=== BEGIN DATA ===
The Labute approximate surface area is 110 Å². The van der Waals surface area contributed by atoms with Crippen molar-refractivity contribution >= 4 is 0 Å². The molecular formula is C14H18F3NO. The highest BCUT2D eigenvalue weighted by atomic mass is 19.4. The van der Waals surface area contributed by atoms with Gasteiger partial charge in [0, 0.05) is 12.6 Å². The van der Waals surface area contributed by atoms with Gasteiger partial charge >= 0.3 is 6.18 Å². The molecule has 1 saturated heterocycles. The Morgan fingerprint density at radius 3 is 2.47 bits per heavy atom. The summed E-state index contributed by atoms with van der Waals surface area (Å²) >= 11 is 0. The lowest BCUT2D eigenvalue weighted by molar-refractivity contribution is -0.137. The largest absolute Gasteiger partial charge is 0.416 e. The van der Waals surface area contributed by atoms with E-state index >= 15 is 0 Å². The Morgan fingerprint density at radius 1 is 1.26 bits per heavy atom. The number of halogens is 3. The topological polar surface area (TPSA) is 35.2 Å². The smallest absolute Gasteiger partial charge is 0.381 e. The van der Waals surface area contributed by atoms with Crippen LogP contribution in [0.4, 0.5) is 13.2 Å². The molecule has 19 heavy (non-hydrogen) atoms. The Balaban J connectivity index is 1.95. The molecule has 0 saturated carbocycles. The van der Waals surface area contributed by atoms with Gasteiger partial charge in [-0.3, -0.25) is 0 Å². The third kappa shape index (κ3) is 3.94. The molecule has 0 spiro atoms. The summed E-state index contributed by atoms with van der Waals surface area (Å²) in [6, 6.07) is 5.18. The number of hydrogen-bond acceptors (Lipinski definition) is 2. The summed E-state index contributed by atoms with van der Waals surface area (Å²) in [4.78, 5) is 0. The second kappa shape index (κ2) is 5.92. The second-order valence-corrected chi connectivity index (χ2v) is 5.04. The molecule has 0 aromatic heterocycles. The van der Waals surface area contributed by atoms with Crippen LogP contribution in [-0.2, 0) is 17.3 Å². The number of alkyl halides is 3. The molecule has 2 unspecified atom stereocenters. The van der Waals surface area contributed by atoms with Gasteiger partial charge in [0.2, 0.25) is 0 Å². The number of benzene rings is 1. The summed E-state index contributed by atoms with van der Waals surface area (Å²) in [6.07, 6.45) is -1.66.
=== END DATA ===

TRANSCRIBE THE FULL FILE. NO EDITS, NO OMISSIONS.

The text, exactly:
The Labute approximate surface area is 110 Å². The van der Waals surface area contributed by atoms with Crippen molar-refractivity contribution >= 4 is 0 Å². The molecular formula is C14H18F3NO. The highest BCUT2D eigenvalue weighted by atomic mass is 19.4. The van der Waals surface area contributed by atoms with Gasteiger partial charge in [0, 0.05) is 12.6 Å². The van der Waals surface area contributed by atoms with Gasteiger partial charge >= 0.3 is 6.18 Å². The molecule has 1 saturated heterocycles. The Morgan fingerprint density at radius 3 is 2.47 bits per heavy atom. The summed E-state index contributed by atoms with van der Waals surface area (Å²) >= 11 is 0. The lowest BCUT2D eigenvalue weighted by molar-refractivity contribution is -0.137. The largest absolute Gasteiger partial charge is 0.416 e. The van der Waals surface area contributed by atoms with E-state index >= 15 is 0 Å². The Morgan fingerprint density at radius 1 is 1.26 bits per heavy atom. The number of halogens is 3. The topological polar surface area (TPSA) is 35.2 Å². The smallest absolute Gasteiger partial charge is 0.381 e. The van der Waals surface area contributed by atoms with Crippen LogP contribution in [0.4, 0.5) is 13.2 Å². The molecule has 19 heavy (non-hydrogen) atoms. The Balaban J connectivity index is 1.95. The molecule has 0 saturated carbocycles. The van der Waals surface area contributed by atoms with Gasteiger partial charge in [-0.3, -0.25) is 0 Å². The third kappa shape index (κ3) is 3.94. The molecule has 0 spiro atoms. The summed E-state index contributed by atoms with van der Waals surface area (Å²) in [6, 6.07) is 5.18. The number of hydrogen-bond acceptors (Lipinski definition) is 2. The summed E-state index contributed by atoms with van der Waals surface area (Å²) in [4.78, 5) is 0. The second kappa shape index (κ2) is 5.92. The second-order valence-corrected chi connectivity index (χ2v) is 5.04. The molecule has 0 aromatic heterocycles. The van der Waals surface area contributed by atoms with Crippen LogP contribution in [-0.2, 0) is 17.3 Å². The number of alkyl halides is 3. The molecule has 2 unspecified atom stereocenters. The van der Waals surface area contributed by atoms with Gasteiger partial charge in [0.2, 0.25) is 0 Å². The number of benzene rings is 1. The summed E-state index contributed by atoms with van der Waals surface area (Å²) in [6.07, 6.45) is -1.66.